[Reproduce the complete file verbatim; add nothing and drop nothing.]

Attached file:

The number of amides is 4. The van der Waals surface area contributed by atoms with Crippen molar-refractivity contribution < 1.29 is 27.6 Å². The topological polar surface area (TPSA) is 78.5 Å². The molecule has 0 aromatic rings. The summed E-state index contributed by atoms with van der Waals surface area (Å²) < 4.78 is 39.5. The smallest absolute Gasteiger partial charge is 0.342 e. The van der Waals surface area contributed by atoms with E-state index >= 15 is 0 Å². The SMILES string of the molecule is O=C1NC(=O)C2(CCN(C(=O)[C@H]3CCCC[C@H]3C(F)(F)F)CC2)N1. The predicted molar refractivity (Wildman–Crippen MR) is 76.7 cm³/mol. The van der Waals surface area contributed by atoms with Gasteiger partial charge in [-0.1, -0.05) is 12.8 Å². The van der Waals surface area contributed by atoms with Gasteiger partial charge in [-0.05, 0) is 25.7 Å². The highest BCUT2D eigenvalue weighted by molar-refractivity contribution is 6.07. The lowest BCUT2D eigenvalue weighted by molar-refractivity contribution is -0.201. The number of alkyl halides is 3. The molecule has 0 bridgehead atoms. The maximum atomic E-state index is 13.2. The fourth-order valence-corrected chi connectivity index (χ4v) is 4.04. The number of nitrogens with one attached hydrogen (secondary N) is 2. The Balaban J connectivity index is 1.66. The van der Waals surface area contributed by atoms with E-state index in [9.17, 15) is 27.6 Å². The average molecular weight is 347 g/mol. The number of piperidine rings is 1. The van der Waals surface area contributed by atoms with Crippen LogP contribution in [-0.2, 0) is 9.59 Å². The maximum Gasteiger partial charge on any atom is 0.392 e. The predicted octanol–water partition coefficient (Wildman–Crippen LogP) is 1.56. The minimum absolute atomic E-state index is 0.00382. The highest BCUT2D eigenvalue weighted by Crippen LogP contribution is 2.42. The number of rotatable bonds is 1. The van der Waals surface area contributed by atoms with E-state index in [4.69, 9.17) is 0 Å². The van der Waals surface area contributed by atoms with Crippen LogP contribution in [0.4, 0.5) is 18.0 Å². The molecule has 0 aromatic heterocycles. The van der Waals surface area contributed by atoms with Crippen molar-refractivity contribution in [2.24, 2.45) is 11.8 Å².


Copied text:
The number of amides is 4. The van der Waals surface area contributed by atoms with Crippen molar-refractivity contribution < 1.29 is 27.6 Å². The topological polar surface area (TPSA) is 78.5 Å². The molecule has 0 aromatic rings. The summed E-state index contributed by atoms with van der Waals surface area (Å²) < 4.78 is 39.5. The smallest absolute Gasteiger partial charge is 0.342 e. The van der Waals surface area contributed by atoms with E-state index >= 15 is 0 Å². The SMILES string of the molecule is O=C1NC(=O)C2(CCN(C(=O)[C@H]3CCCC[C@H]3C(F)(F)F)CC2)N1. The predicted molar refractivity (Wildman–Crippen MR) is 76.7 cm³/mol. The van der Waals surface area contributed by atoms with Gasteiger partial charge in [-0.1, -0.05) is 12.8 Å². The van der Waals surface area contributed by atoms with Gasteiger partial charge in [-0.05, 0) is 25.7 Å². The highest BCUT2D eigenvalue weighted by molar-refractivity contribution is 6.07. The lowest BCUT2D eigenvalue weighted by molar-refractivity contribution is -0.201. The number of alkyl halides is 3. The molecule has 0 bridgehead atoms. The maximum atomic E-state index is 13.2. The fourth-order valence-corrected chi connectivity index (χ4v) is 4.04. The number of nitrogens with one attached hydrogen (secondary N) is 2. The Balaban J connectivity index is 1.66. The van der Waals surface area contributed by atoms with E-state index in [9.17, 15) is 27.6 Å². The average molecular weight is 347 g/mol. The number of piperidine rings is 1. The van der Waals surface area contributed by atoms with Crippen LogP contribution in [-0.2, 0) is 9.59 Å². The maximum Gasteiger partial charge on any atom is 0.392 e. The predicted octanol–water partition coefficient (Wildman–Crippen LogP) is 1.56. The minimum absolute atomic E-state index is 0.00382. The highest BCUT2D eigenvalue weighted by Crippen LogP contribution is 2.42. The number of rotatable bonds is 1. The van der Waals surface area contributed by atoms with E-state index in [4.69, 9.17) is 0 Å². The van der Waals surface area contributed by atoms with Crippen LogP contribution in [0.4, 0.5) is 18.0 Å². The molecule has 0 aromatic heterocycles. The van der Waals surface area contributed by atoms with Crippen molar-refractivity contribution in [2.24, 2.45) is 11.8 Å².